he use of Artificial Intelligence (AI) for healthcare solutions is increasing day by day. AI can empower doctors with additional analysis and a combination of decision support, enhance the patient experience, improve population health, reduce costs, and improve the work-life balance of healthcare providers by relieving burden. However, in order to serve its purpose correctly, an AI needs to be trustworthy. Trustworthiness means that healthcare organizations, doctors, and patients should be able to rely on the AI solution as being lawful, ethical, and robust. In this ACM-Selects article, based on our experience from Trustworthy AI assessments of use cases in healthcare, we have collected a number of good-read resources. The collected articles will assist the reader in gaining a footing in Trustworthy AI for healthcare. This is the second part of this series, the first of which is available here.
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Concepts to Ensure Trustworthy AI in Healthcare
[Transparency] Explainability for artificial intelligence in healthcare: a multidisciplinary perspective
Originally published in BMC Medical Informatics and Decision Making volume 20, Article number: 310, November 30, 2020.
Transparency is a key factor in achieving trust in healthcare. The following paper shows the importance of transparency and explainability for AI in healthcare from different perspectives, especially how explanations can make an AI system more trustworthy.
[Explainability] The role of explainability in creating trustworthy artificial intelligence for health care: A comprehensive survey of the terminology, design choices, and evaluation strategies
Originally published in Journal of Biomedical Informatics, Volume 113, January 2021, 103655.
Explainable modeling can contribute to trustworthy AI, but the benefits of explainability still need to be proven in practice and complementary measures might be needed to create trustworthy AI in healthcare. The following article discusses the role of explainability in creating trustworthy artificial intelligence for health care.
[End-User informedness] The four dimensions of contestable AI diagnostics - A patient-centric approach to explainable AI
Originally published in Artificial Intelligence in Medicine, Volume 107, July 2020, 101901.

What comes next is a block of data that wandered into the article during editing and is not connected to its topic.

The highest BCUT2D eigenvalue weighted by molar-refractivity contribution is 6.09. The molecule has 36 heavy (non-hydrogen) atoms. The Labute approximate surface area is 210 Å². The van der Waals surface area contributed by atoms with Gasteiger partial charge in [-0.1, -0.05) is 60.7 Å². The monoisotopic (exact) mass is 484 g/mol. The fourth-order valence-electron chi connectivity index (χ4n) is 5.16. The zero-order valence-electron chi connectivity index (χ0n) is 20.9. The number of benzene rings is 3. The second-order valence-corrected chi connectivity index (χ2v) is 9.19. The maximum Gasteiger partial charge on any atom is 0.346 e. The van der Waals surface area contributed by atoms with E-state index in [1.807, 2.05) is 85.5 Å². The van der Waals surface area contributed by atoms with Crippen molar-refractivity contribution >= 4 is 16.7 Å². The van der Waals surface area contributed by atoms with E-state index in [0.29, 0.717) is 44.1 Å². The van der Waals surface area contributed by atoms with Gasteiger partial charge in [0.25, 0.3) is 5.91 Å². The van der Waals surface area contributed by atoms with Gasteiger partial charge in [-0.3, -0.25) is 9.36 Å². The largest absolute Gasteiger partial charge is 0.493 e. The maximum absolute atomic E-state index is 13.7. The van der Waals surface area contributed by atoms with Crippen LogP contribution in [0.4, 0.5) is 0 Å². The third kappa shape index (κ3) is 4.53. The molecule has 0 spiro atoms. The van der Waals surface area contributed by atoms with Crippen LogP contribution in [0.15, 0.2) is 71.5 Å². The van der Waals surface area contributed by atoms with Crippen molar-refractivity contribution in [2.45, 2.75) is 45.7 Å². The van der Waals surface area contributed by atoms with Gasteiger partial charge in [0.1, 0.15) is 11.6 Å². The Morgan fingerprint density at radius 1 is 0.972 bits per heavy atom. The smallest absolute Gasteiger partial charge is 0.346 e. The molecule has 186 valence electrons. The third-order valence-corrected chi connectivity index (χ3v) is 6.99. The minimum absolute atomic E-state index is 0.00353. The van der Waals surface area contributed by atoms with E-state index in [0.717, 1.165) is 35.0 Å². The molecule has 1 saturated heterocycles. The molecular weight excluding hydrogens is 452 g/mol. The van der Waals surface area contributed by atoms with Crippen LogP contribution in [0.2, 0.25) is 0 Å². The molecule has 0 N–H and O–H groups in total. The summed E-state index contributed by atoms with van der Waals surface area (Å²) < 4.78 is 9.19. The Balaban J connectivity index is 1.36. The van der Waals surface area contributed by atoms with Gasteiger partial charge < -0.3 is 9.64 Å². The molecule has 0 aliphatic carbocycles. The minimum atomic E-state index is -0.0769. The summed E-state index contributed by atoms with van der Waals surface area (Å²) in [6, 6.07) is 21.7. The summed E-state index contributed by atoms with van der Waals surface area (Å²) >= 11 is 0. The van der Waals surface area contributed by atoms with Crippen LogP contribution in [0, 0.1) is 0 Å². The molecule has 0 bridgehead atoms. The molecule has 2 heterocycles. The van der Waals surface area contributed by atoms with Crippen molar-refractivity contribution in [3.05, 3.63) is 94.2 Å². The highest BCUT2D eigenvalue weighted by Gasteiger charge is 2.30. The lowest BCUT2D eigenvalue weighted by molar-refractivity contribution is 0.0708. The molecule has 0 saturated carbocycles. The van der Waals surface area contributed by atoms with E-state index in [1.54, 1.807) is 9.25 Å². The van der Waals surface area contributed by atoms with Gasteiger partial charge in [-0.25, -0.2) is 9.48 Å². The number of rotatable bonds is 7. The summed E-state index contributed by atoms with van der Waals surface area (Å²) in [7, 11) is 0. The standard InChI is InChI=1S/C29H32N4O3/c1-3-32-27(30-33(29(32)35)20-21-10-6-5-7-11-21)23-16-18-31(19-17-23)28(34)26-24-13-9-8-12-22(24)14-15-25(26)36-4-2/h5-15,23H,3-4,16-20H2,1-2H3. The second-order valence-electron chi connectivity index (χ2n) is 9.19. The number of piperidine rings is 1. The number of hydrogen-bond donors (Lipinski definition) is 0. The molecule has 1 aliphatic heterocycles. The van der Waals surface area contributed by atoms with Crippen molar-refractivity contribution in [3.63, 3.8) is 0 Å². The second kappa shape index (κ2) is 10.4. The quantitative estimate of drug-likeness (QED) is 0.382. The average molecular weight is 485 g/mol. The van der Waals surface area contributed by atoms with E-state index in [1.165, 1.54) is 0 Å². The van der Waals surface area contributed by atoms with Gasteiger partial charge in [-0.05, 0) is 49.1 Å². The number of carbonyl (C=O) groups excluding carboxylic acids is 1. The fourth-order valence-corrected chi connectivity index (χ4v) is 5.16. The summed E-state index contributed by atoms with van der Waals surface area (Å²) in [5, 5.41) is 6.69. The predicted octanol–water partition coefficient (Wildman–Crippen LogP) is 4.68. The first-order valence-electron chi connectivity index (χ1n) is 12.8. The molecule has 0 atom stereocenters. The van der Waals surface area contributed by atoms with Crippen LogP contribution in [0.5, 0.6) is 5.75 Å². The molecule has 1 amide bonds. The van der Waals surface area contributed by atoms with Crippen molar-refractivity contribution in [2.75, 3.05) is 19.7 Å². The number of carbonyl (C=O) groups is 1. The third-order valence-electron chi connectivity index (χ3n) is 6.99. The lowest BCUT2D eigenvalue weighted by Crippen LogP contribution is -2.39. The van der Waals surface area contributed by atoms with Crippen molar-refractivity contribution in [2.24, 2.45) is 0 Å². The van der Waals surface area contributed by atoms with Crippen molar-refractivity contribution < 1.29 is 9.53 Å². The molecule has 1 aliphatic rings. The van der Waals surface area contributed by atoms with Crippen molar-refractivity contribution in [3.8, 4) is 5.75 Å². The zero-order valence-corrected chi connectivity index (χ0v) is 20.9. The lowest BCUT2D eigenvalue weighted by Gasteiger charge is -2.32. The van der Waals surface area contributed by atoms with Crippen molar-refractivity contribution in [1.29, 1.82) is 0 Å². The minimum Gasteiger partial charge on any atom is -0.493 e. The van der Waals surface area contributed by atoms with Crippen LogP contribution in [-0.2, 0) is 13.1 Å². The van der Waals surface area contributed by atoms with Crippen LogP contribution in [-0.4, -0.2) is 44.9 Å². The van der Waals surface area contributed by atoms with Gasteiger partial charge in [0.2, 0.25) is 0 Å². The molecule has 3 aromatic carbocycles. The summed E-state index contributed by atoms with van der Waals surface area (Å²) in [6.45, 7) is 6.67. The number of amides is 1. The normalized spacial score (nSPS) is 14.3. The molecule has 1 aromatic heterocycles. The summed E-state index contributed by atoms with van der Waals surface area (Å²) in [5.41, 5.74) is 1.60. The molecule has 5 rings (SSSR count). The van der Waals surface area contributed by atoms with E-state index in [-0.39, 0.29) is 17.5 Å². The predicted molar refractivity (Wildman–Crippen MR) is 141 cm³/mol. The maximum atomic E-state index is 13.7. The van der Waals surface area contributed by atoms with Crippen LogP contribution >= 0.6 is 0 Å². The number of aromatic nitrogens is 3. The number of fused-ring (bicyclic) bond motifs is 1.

Gaining the trust of patients is as important as gaining the trust of doctors. The patients should be able to contest the diagnoses of AI diagnostic systems, and effective contestation of patient-relevant aspects of AI diagnoses requires the availability of different types of information about 1) the AI system’s use of data, 2) the system’s potential biases, 3) the system performance, and 4) the division of labor between the system and health care professionals.
Co-design to Ensure Trustworthy AI in Healthcare
Co-design of a Trustworthy AI System for Skin Lesion Classifier
Originally published in Digital Impacts, a section of the journal Frontiers in Human Dynamics, Vol. 3, July 13, 2021, 688152.
Designing a Trustworthy AI System in healthcare needs a co-design approach where stakeholders from all sectors impacted by the AI system can organically participate. The following article discusses a co-design approach for an AI used to detect skin cancer.
"The human body is a black box": supporting clinical decision-making with deep learning
Originally published in FAT* '20: Proceedings of the 2020 Conference on Fairness, Accountability, and Transparency, January 2020, Pages 99–109.
Another excellent example of co-designing of AI tools called the Sepsis watch. The authors report on the challenges they faced and what worked for them with this real-world use case.
Achieving Trustworthy AI requires us to mitigate risks. The following few articles discuss sources of risks in AI for healthcare.
Prediction models for diagnosis and prognosis of covid-19: a systematic review and critical appraisal
First published in The BMJ as 10.1136/bmj.m1328 on April 7, 2020.
This review article indicates that almost all published prediction models are poorly reported and at high risk of bias such that their reported predictive performance is probably optimistic.
Dual use of artificial-intelligence-powered drug discovery
First published in Nature Machine Intelligence, Volume 4, pages 189–191, March 7, 2022.
This article discusses how artificial intelligence (AI) technologies for drug discovery could be misused for de novo design of biochemical weapons with very low effort required.
Deskilling of medical professionals: an unintended consequence of AI implementation?
First published in Giornale Di Filosofia, Volume 2, December 15, 2021.
Replacing/deskilling is a large concern for AI systems, in every sector. The following paper shows how past technological advances impacted and changed the skills of healthcare professionals and shows how AI systems could lead to another deskilling and what problems could arise from this.